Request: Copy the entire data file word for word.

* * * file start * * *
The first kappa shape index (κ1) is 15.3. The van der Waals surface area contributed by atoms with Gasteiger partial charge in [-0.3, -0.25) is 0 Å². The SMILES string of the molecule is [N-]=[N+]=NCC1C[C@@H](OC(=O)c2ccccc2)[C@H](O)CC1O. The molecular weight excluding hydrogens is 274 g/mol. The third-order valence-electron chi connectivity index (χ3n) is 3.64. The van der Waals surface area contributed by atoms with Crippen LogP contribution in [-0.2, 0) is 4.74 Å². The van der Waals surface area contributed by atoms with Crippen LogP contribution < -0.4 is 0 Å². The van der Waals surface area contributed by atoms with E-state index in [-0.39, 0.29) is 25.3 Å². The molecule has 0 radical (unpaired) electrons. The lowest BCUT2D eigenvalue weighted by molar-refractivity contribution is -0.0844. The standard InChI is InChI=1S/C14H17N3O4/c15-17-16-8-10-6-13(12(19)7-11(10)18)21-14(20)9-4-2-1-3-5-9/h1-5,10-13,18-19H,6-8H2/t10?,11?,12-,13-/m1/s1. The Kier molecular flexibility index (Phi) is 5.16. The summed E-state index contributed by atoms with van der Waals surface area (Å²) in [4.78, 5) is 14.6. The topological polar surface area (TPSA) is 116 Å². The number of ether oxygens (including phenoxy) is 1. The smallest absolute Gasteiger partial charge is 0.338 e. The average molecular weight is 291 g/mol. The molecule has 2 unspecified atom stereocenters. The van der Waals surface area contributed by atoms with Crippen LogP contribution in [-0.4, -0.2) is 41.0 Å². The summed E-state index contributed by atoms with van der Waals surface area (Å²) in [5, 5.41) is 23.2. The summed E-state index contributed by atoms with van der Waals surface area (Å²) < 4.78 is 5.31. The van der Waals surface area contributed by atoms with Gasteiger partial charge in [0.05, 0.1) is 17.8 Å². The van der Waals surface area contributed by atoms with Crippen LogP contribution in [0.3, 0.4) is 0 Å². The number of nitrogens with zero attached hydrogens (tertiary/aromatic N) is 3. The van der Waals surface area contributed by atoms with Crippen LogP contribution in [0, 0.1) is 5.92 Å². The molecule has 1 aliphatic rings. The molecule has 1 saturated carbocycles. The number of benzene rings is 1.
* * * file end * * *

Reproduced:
The first kappa shape index (κ1) is 15.3. The van der Waals surface area contributed by atoms with Gasteiger partial charge in [-0.3, -0.25) is 0 Å². The SMILES string of the molecule is [N-]=[N+]=NCC1C[C@@H](OC(=O)c2ccccc2)[C@H](O)CC1O. The molecular weight excluding hydrogens is 274 g/mol. The third-order valence-electron chi connectivity index (χ3n) is 3.64. The van der Waals surface area contributed by atoms with Crippen LogP contribution in [-0.2, 0) is 4.74 Å². The van der Waals surface area contributed by atoms with Crippen LogP contribution < -0.4 is 0 Å². The van der Waals surface area contributed by atoms with E-state index in [-0.39, 0.29) is 25.3 Å². The molecule has 0 radical (unpaired) electrons. The lowest BCUT2D eigenvalue weighted by molar-refractivity contribution is -0.0844. The standard InChI is InChI=1S/C14H17N3O4/c15-17-16-8-10-6-13(12(19)7-11(10)18)21-14(20)9-4-2-1-3-5-9/h1-5,10-13,18-19H,6-8H2/t10?,11?,12-,13-/m1/s1. The Kier molecular flexibility index (Phi) is 5.16. The summed E-state index contributed by atoms with van der Waals surface area (Å²) in [4.78, 5) is 14.6. The topological polar surface area (TPSA) is 116 Å². The number of ether oxygens (including phenoxy) is 1. The smallest absolute Gasteiger partial charge is 0.338 e. The average molecular weight is 291 g/mol. The molecule has 2 unspecified atom stereocenters. The van der Waals surface area contributed by atoms with Crippen LogP contribution in [-0.4, -0.2) is 41.0 Å². The summed E-state index contributed by atoms with van der Waals surface area (Å²) in [5, 5.41) is 23.2. The summed E-state index contributed by atoms with van der Waals surface area (Å²) < 4.78 is 5.31. The van der Waals surface area contributed by atoms with Gasteiger partial charge in [0.05, 0.1) is 17.8 Å². The van der Waals surface area contributed by atoms with Crippen LogP contribution in [0.3, 0.4) is 0 Å². The number of nitrogens with zero attached hydrogens (tertiary/aromatic N) is 3. The van der Waals surface area contributed by atoms with Crippen LogP contribution in [0, 0.1) is 5.92 Å². The molecule has 1 aliphatic rings. The molecule has 1 saturated carbocycles. The number of benzene rings is 1.